This week was really all about one brewery: Unibroue. Think of Unibroue as a society of sinister Belgian monks, banished to live in some dark monastery, hidden in the shadows of Quebec. That’s how I see it, at least.
In reality, Unibroue is the beer jewel of French Canada. Located in the town of Chambly, it’s deeply rooted in the province’s cultures and traditions. In fact, all of it’s beers are named in honor of local history. Trois Pistoles (Three Coins) refers to a legendary black horse that helped to build a local church. Don De Dieu is homage to the ship that discovered Quebec in the name of France. The brewery is as legitimate as it is respectful, responsible for the first trappist ale brewed in North America and recipient of countless accolades and awards. There’s no doubt that the love between Quebec and Unibroue is mutual.
One thing I can say about Unibroue beers is that they’re very very cool. Every one that I tried looked, tasted, and felt like I was truly experiencing something special – like I was bearing witness to something bigger than myself. For one, they were all 8% or higher. But more so, they were complex, pungent, and mysterious. Actually, every beer that I tried seemed to share a common thread. It was hard to identify – a mix between the slightly bitter, earthy finish, and the feeling of the beer coating the back of the tongue. Not necessarily desirable traits, but bold and very unique.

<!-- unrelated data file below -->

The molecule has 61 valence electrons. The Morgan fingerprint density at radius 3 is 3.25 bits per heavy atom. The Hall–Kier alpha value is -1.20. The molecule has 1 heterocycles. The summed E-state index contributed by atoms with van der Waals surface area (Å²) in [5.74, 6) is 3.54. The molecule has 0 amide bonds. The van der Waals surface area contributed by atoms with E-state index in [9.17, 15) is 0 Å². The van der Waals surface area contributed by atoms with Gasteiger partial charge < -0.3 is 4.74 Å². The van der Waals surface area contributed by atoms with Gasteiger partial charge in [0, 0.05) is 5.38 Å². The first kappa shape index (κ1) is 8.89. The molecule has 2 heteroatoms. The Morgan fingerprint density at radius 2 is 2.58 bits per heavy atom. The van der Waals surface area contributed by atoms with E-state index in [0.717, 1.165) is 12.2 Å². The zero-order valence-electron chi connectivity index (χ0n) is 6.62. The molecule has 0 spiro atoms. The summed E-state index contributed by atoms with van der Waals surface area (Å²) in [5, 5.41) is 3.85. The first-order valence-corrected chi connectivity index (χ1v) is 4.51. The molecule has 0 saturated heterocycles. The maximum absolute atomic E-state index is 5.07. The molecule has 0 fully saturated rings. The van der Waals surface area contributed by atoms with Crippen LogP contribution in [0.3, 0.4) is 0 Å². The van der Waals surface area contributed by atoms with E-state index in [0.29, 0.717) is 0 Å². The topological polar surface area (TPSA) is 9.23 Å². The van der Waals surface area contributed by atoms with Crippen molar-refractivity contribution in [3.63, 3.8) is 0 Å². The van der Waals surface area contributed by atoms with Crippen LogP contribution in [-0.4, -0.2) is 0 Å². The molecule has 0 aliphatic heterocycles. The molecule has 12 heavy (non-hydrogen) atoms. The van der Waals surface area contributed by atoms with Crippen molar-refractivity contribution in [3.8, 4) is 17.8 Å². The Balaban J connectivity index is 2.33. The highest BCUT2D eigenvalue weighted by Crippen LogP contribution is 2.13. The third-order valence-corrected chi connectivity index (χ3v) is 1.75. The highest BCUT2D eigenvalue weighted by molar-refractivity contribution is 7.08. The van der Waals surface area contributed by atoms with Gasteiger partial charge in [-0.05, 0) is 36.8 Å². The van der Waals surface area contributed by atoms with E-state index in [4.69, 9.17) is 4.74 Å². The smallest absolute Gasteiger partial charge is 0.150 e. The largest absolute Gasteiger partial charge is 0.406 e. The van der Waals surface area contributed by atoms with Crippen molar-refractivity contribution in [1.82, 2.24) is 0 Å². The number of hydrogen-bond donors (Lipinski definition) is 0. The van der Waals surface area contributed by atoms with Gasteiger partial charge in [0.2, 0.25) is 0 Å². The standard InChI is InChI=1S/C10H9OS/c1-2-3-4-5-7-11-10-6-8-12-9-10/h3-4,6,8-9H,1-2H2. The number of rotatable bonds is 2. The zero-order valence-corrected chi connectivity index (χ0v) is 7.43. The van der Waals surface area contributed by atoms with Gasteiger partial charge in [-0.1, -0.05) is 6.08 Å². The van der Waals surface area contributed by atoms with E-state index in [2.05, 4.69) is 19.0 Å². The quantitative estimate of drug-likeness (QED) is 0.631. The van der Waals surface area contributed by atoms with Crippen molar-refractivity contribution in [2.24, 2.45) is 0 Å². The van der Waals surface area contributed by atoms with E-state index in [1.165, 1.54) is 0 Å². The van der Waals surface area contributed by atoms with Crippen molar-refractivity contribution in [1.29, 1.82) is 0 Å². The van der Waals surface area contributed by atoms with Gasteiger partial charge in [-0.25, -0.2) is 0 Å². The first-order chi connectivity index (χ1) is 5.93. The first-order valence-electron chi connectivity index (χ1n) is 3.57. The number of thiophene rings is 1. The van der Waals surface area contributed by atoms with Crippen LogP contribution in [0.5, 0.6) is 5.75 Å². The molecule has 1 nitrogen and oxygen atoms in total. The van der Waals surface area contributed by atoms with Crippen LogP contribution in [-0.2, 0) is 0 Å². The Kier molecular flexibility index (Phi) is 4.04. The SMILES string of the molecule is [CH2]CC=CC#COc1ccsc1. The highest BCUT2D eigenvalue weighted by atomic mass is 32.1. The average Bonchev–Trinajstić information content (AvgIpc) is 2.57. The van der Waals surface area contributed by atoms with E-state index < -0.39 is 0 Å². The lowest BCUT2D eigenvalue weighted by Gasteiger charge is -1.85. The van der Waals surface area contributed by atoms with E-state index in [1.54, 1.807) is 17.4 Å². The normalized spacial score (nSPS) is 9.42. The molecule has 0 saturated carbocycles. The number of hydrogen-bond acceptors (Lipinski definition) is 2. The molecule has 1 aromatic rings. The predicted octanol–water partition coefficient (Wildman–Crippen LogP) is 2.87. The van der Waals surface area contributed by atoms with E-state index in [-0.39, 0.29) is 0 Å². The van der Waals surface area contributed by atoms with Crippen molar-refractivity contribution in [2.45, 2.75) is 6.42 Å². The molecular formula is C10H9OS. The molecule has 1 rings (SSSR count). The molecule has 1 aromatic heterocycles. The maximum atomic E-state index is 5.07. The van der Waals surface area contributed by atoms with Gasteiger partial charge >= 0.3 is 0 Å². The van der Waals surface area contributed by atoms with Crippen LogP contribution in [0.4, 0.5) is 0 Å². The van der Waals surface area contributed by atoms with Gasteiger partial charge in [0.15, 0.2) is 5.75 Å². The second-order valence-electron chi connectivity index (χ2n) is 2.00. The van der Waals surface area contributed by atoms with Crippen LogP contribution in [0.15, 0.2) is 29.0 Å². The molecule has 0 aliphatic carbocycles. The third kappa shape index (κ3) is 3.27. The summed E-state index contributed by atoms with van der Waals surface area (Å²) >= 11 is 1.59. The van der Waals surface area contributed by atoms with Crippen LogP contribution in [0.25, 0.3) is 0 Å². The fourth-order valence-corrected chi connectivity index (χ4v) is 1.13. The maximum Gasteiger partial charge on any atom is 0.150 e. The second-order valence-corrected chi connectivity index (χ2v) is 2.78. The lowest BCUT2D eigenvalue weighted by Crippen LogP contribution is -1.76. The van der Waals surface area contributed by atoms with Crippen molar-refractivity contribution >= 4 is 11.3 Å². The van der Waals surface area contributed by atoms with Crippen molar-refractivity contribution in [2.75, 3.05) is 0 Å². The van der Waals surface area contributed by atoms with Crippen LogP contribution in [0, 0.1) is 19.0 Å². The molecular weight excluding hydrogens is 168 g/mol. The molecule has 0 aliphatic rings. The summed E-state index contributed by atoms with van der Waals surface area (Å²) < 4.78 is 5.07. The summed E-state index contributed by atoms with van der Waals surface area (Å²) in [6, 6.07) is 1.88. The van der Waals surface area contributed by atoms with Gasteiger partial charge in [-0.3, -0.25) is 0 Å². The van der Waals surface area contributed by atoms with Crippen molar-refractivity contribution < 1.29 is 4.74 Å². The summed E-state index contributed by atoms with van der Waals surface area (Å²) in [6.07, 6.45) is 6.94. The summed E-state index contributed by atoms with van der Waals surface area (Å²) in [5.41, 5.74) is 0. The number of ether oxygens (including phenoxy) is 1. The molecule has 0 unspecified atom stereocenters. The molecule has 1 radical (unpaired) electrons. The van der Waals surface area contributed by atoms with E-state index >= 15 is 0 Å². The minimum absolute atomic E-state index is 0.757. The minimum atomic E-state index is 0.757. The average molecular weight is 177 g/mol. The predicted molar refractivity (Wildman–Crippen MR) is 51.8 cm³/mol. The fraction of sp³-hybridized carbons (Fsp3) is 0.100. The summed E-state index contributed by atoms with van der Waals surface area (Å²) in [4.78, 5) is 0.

The two standouts of the four-pack I tried were Trois Pistoles and La Fin Du Monde. Trois Pistoles was an intense beer. Big, weird, and unapologetic – it’s a taste that takes a half a day to leave your tongue and never really leaves your memory. I liked it, but in the same way I would a haunted house: senses on overdrive, stomach in knots, not looking to repeat the experience anytime soon. It was evil, but it was just as stylish.
The second was the winner of the bunch: La Fin Du Monde. I had had this beer a bunch in college, but never appreciated just how good it actually was. A Belgian Triple, it wasn’t quite as sharp and citrusy as Duvel. Instead, it had that round, coating earthiness that characterized all of the Unibroues. But this time the flavor was bright and fresh, not dark and funky. I was surprised how clean the brother of Trois Pistoles – weighing in at the same 9% ABV – could actually be. It was delicious and impressive.
Touring Unibroue was a lightning bolt glimpse into the depths of what beer can be. The flavors were intense and strange – metallic, spicy, earthy – and the presence was just as assertive. I wouldn’t call Unibroue one of my favorite breweries, but I would definitely say it commands respect. I’m sure there are people that consider Trois Pistoles among their favorite beers. I just don’t ever want to meet them.